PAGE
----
Re: Question to Imporove PL/SQL Performance

    Originally posted by fossil
    It processes around 30 million rows in 10 hrs.
    If those are 30 mio updates/inserts then it could be a lot worse!


    Have a look at the commits - reducing them could help. You could do it just before the END LOOP statement and only commit after every (say) 1'000 rows from table1 - set up a counter and
    IF MOD(counter, 1000) = 0 THEN COMMIT; END IF;
    - in this case you will need one outside the loop too.
    The possible number of changes before the commit depends on the size of your roll-back segments.
    You will probably also need to commit if you hit the final EXCEPTION.
    (Your code as shown could miss commiting the last insert - I guess that was an error of editing rather than logic.)
    "The power of instruction is seldom of much efficacy except in those happy dispositions where it is almost superfluous" - Gibbon, quoted by R.P.Feynman

  8. #8
    Join Date
    Dec 2002
    Posts
    36
    Thanks DaPi, as a matter of fact, the code commits at every 1000 records. Couple of other very basic measures which I took are :

    data and index are on separate tablespaces.
    analyze is done on the table and indexes
    explain plan shows that the select is using indexes on id fields
    enough undo and temp tablespace
    hit ratios are at very good.


    I think as everyone has pointed out, I may not require to use pl/sql then what should I use ?, is my pl/sql approach wrong ?.



    thanks,
    fossil

  9. #9
    Join Date
    Nov 2002
    Location
    Geneva Switzerland
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    I suspect that the fact that the code is so big that you did not post it means that simple SQL will not cope. If you have any IF statements then you will have to use your PL/SQL cursor.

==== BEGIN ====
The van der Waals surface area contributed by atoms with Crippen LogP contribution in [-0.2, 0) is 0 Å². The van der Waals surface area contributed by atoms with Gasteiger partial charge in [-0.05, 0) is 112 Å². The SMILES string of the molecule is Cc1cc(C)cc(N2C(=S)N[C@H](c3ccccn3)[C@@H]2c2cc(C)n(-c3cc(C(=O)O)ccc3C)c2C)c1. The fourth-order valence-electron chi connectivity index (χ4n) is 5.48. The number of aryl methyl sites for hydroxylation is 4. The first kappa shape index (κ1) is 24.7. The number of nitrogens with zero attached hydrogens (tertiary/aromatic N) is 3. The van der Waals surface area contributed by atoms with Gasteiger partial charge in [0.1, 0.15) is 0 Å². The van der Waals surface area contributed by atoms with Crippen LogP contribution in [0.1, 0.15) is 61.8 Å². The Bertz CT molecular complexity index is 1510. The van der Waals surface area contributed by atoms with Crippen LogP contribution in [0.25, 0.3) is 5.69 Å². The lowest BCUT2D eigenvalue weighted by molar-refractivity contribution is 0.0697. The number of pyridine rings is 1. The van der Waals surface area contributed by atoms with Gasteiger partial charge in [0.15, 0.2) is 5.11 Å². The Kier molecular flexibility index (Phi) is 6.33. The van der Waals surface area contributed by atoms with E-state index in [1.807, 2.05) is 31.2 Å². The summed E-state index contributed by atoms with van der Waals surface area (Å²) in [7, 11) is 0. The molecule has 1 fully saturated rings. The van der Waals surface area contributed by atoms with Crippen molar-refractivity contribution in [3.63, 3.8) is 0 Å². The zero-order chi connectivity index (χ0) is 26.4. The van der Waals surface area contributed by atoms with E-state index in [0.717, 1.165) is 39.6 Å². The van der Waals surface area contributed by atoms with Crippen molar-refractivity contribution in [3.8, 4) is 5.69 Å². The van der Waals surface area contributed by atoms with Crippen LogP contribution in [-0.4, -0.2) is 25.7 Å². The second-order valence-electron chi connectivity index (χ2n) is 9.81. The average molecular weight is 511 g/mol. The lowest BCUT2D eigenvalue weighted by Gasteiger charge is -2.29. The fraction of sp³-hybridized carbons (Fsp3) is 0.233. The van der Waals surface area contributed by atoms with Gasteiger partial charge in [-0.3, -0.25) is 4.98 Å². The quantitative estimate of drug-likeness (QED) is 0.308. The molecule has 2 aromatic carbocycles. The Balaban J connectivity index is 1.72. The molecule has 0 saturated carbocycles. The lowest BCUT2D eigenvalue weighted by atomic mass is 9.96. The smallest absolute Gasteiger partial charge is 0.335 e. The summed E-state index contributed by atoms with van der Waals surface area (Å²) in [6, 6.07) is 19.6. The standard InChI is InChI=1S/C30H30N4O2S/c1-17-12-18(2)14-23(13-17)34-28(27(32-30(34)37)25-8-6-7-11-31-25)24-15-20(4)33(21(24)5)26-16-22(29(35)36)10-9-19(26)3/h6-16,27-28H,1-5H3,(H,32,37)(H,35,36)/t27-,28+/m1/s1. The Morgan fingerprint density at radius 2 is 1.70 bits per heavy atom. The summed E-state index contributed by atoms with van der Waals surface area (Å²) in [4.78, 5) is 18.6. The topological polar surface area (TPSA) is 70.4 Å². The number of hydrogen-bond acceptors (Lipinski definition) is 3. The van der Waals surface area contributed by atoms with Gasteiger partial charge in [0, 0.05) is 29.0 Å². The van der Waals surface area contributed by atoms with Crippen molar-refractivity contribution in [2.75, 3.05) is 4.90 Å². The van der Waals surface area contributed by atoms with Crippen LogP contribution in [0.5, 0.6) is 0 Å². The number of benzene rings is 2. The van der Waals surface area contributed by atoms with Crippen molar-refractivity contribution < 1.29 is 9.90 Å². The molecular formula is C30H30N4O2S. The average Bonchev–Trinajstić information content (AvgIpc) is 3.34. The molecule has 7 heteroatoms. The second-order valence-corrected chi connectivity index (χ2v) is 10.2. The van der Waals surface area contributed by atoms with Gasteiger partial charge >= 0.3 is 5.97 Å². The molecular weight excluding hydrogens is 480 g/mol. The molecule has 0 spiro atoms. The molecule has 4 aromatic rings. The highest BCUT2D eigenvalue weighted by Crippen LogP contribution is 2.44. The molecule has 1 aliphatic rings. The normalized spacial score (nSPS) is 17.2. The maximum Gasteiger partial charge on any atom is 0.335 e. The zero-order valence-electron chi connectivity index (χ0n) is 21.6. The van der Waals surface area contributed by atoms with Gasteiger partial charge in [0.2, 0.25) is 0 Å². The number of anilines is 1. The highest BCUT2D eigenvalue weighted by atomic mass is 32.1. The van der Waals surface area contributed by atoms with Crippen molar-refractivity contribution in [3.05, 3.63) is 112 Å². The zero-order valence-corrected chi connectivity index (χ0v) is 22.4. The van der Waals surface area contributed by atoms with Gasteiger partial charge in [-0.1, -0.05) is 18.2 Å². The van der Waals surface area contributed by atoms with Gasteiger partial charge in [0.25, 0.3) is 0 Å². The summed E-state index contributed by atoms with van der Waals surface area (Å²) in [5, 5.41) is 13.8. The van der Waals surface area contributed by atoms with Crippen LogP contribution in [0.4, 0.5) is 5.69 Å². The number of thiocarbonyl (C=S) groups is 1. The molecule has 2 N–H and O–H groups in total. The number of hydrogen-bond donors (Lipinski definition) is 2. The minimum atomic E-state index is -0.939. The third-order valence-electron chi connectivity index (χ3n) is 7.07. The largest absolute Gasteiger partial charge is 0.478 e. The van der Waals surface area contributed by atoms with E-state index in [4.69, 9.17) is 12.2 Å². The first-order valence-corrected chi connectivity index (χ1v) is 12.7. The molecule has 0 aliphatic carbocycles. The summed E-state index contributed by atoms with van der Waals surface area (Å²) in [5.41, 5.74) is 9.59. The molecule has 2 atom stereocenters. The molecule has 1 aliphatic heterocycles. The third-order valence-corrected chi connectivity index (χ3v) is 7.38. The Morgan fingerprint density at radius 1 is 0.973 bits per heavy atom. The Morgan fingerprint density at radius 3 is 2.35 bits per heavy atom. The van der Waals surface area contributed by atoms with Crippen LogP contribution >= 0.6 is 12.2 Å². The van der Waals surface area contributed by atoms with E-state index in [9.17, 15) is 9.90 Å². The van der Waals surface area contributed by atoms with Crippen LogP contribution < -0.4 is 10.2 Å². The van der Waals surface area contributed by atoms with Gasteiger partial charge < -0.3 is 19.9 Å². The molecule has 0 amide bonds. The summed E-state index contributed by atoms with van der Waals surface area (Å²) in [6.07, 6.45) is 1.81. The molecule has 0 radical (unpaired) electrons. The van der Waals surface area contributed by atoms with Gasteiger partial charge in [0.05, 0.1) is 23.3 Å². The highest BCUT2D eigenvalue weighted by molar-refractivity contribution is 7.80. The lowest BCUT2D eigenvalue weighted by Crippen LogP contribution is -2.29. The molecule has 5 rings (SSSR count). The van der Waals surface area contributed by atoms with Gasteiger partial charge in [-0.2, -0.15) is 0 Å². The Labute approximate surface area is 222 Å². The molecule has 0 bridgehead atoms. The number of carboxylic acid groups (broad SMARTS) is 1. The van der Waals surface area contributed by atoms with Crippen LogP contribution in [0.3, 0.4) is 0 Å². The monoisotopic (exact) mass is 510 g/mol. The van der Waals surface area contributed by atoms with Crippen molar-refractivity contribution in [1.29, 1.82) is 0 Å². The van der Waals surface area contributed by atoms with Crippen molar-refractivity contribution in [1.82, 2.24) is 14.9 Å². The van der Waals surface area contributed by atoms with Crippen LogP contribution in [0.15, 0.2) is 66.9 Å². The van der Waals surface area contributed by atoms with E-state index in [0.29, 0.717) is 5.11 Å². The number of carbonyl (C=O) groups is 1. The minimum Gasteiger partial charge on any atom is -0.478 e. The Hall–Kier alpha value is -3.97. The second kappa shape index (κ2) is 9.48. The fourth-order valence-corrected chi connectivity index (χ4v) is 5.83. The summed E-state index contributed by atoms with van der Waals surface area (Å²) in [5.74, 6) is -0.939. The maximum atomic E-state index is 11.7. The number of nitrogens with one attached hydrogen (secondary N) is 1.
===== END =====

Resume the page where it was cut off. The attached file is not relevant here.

It's time to use the ultimate tuning tool: stand in front of the disks and watch the lights flash. (I'm serious!).

    Data and Indexes in different tablespaces is good - but are they on different physical units? WHERE ARE THE LOG FILES AND ARCHIVE-LOGS?

    I've been spoilt, I had a monitoring tool since day one (Quest Spotlight - paid for itself in two weeks) so I don't know exactly which v$ views to look at. Perhaps someone can give us code for checking disk contention? ("8i Designing & Tuning for Performance" chaps 20 & 21 might be start - but it's the end of a long day . . . .).
    Last edited by DaPi; 12-10-2002 at 10:12 AM.
    "The power of instruction is seldom of much efficacy except in those happy dispositions where it is almost superfluous" - Gibbon, quoted by R.P.Feynman

  10. #10
    Join Date
    Nov 2002
    Location
    Geneva Switzerland
    Posts
    3,142
    (Brain failure . . . ) utl_stat is a place to start:
    While the job is running:
    @ORACLE_HOME/rdbms/admin/utlbstat.sql
    . . wait 10 minutes . .
    @ORACLE_HOME/rdbms/admin/utlestat.sql
    the scripts need editing to include passwords.
    "The power of instruction is seldom of much efficacy except in those happy dispositions where it is almost superfluous" - Gibbon, quoted by R.P.Feynman